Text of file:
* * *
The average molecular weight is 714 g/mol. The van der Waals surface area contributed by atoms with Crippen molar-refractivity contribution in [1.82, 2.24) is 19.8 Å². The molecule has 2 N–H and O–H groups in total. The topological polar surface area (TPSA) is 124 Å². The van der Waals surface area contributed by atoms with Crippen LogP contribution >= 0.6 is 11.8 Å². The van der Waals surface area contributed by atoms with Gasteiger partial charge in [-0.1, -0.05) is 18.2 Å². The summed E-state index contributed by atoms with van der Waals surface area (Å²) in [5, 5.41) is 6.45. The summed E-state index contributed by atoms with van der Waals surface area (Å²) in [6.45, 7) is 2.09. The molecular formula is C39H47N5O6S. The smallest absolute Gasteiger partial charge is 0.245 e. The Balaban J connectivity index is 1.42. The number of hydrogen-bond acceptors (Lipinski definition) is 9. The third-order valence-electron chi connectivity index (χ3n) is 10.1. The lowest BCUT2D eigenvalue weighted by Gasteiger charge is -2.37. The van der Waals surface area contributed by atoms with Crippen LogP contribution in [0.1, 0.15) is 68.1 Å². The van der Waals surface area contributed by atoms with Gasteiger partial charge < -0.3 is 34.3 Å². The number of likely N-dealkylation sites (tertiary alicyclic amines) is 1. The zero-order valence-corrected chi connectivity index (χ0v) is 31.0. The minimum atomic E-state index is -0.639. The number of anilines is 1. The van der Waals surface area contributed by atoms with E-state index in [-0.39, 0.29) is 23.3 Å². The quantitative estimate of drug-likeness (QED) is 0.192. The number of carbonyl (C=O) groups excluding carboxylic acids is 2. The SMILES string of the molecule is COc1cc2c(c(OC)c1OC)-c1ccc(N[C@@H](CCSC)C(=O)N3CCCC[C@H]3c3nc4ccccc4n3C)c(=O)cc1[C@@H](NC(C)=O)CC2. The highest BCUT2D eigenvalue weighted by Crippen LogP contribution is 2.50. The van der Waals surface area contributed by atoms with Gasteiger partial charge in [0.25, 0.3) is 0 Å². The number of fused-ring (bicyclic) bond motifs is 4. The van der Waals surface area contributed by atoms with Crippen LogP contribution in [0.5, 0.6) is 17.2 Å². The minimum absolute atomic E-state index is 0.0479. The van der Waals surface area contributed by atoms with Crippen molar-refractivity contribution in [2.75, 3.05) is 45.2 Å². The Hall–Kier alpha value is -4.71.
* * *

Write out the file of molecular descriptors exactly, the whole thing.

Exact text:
The average molecular weight is 714 g/mol. The van der Waals surface area contributed by atoms with Crippen molar-refractivity contribution in [1.82, 2.24) is 19.8 Å². The molecule has 2 N–H and O–H groups in total. The topological polar surface area (TPSA) is 124 Å². The van der Waals surface area contributed by atoms with Crippen LogP contribution >= 0.6 is 11.8 Å². The van der Waals surface area contributed by atoms with Gasteiger partial charge in [-0.1, -0.05) is 18.2 Å². The summed E-state index contributed by atoms with van der Waals surface area (Å²) in [5, 5.41) is 6.45. The summed E-state index contributed by atoms with van der Waals surface area (Å²) in [6.45, 7) is 2.09. The molecular formula is C39H47N5O6S. The smallest absolute Gasteiger partial charge is 0.245 e. The Balaban J connectivity index is 1.42. The number of hydrogen-bond acceptors (Lipinski definition) is 9. The third-order valence-electron chi connectivity index (χ3n) is 10.1. The lowest BCUT2D eigenvalue weighted by Gasteiger charge is -2.37. The van der Waals surface area contributed by atoms with Crippen LogP contribution in [0.1, 0.15) is 68.1 Å². The van der Waals surface area contributed by atoms with Gasteiger partial charge < -0.3 is 34.3 Å². The number of likely N-dealkylation sites (tertiary alicyclic amines) is 1. The zero-order valence-corrected chi connectivity index (χ0v) is 31.0. The minimum atomic E-state index is -0.639. The number of anilines is 1. The van der Waals surface area contributed by atoms with E-state index in [-0.39, 0.29) is 23.3 Å². The quantitative estimate of drug-likeness (QED) is 0.192. The number of carbonyl (C=O) groups excluding carboxylic acids is 2. The SMILES string of the molecule is COc1cc2c(c(OC)c1OC)-c1ccc(N[C@@H](CCSC)C(=O)N3CCCC[C@H]3c3nc4ccccc4n3C)c(=O)cc1[C@@H](NC(C)=O)CC2. The highest BCUT2D eigenvalue weighted by Crippen LogP contribution is 2.50. The van der Waals surface area contributed by atoms with Gasteiger partial charge in [0.25, 0.3) is 0 Å². The number of fused-ring (bicyclic) bond motifs is 4. The van der Waals surface area contributed by atoms with Crippen LogP contribution in [0.5, 0.6) is 17.2 Å². The minimum absolute atomic E-state index is 0.0479. The van der Waals surface area contributed by atoms with Crippen molar-refractivity contribution in [2.75, 3.05) is 45.2 Å². The Hall–Kier alpha value is -4.71.